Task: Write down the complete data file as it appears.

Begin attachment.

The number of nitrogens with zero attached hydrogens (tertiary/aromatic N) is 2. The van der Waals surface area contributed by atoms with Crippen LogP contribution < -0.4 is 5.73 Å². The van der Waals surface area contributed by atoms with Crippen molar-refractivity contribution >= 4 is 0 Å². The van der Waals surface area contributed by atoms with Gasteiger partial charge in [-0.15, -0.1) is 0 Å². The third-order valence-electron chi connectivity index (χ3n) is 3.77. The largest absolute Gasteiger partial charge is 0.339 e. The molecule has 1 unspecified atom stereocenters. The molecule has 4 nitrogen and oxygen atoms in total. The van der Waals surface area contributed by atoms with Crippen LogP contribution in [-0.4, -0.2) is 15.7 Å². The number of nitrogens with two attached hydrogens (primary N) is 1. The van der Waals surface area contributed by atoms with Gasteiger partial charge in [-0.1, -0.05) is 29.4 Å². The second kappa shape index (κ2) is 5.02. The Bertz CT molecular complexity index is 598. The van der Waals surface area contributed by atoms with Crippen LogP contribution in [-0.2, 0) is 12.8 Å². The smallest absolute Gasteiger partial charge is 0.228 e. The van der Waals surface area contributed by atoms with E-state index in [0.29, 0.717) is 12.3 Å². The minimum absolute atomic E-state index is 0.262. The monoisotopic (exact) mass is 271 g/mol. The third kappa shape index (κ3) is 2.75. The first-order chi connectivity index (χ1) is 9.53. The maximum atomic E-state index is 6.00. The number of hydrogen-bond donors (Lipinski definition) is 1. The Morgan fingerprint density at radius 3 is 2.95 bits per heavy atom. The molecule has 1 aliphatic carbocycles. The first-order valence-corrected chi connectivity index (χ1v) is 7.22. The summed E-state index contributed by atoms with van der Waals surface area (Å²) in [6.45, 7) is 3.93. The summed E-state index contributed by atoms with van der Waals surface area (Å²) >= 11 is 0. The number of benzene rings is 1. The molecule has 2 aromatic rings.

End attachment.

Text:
The number of nitrogens with zero attached hydrogens (tertiary/aromatic N) is 2. The van der Waals surface area contributed by atoms with Crippen LogP contribution < -0.4 is 5.73 Å². The van der Waals surface area contributed by atoms with Crippen molar-refractivity contribution >= 4 is 0 Å². The van der Waals surface area contributed by atoms with Gasteiger partial charge in [-0.15, -0.1) is 0 Å². The third-order valence-electron chi connectivity index (χ3n) is 3.77. The largest absolute Gasteiger partial charge is 0.339 e. The molecule has 1 unspecified atom stereocenters. The molecule has 4 nitrogen and oxygen atoms in total. The van der Waals surface area contributed by atoms with Crippen LogP contribution in [-0.4, -0.2) is 15.7 Å². The number of nitrogens with two attached hydrogens (primary N) is 1. The van der Waals surface area contributed by atoms with Gasteiger partial charge in [-0.1, -0.05) is 29.4 Å². The second kappa shape index (κ2) is 5.02. The Bertz CT molecular complexity index is 598. The van der Waals surface area contributed by atoms with Crippen LogP contribution in [-0.2, 0) is 12.8 Å². The smallest absolute Gasteiger partial charge is 0.228 e. The van der Waals surface area contributed by atoms with E-state index in [0.29, 0.717) is 12.3 Å². The minimum absolute atomic E-state index is 0.262. The monoisotopic (exact) mass is 271 g/mol. The third kappa shape index (κ3) is 2.75. The first-order chi connectivity index (χ1) is 9.53. The maximum atomic E-state index is 6.00. The number of hydrogen-bond donors (Lipinski definition) is 1. The Morgan fingerprint density at radius 3 is 2.95 bits per heavy atom. The molecule has 1 aliphatic carbocycles. The first-order valence-corrected chi connectivity index (χ1v) is 7.22. The summed E-state index contributed by atoms with van der Waals surface area (Å²) in [6.45, 7) is 3.93. The summed E-state index contributed by atoms with van der Waals surface area (Å²) >= 11 is 0. The number of benzene rings is 1. The molecule has 2 aromatic rings.